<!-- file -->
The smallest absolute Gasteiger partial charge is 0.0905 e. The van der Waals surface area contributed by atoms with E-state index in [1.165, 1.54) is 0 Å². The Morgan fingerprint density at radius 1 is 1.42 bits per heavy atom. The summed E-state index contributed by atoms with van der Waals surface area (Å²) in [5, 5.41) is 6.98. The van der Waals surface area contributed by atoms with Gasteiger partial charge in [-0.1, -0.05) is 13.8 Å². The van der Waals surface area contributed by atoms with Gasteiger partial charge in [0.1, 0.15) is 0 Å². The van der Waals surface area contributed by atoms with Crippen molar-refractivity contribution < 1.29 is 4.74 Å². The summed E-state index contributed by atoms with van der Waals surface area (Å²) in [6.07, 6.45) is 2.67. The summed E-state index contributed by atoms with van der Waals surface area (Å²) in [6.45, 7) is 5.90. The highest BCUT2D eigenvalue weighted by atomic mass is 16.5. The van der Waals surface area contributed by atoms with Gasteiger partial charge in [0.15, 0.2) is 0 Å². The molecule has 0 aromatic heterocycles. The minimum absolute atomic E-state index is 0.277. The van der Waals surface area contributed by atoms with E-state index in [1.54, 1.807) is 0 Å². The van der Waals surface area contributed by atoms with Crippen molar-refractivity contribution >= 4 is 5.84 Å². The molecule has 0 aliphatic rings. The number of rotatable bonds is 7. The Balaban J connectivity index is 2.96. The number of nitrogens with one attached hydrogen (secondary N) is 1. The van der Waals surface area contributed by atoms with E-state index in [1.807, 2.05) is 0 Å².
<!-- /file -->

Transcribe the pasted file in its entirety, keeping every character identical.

The smallest absolute Gasteiger partial charge is 0.0905 e. The van der Waals surface area contributed by atoms with E-state index in [1.165, 1.54) is 0 Å². The Morgan fingerprint density at radius 1 is 1.42 bits per heavy atom. The summed E-state index contributed by atoms with van der Waals surface area (Å²) in [5, 5.41) is 6.98. The van der Waals surface area contributed by atoms with Gasteiger partial charge in [-0.1, -0.05) is 13.8 Å². The van der Waals surface area contributed by atoms with Gasteiger partial charge in [0.1, 0.15) is 0 Å². The van der Waals surface area contributed by atoms with Crippen molar-refractivity contribution < 1.29 is 4.74 Å². The summed E-state index contributed by atoms with van der Waals surface area (Å²) in [6.07, 6.45) is 2.67. The summed E-state index contributed by atoms with van der Waals surface area (Å²) in [6.45, 7) is 5.90. The highest BCUT2D eigenvalue weighted by atomic mass is 16.5. The van der Waals surface area contributed by atoms with Gasteiger partial charge in [0.15, 0.2) is 0 Å². The molecule has 0 aromatic heterocycles. The minimum absolute atomic E-state index is 0.277. The van der Waals surface area contributed by atoms with E-state index in [1.54, 1.807) is 0 Å². The van der Waals surface area contributed by atoms with Crippen molar-refractivity contribution >= 4 is 5.84 Å². The molecule has 0 aliphatic rings. The number of rotatable bonds is 7. The Balaban J connectivity index is 2.96. The number of nitrogens with one attached hydrogen (secondary N) is 1. The van der Waals surface area contributed by atoms with E-state index in [1.807, 2.05) is 0 Å².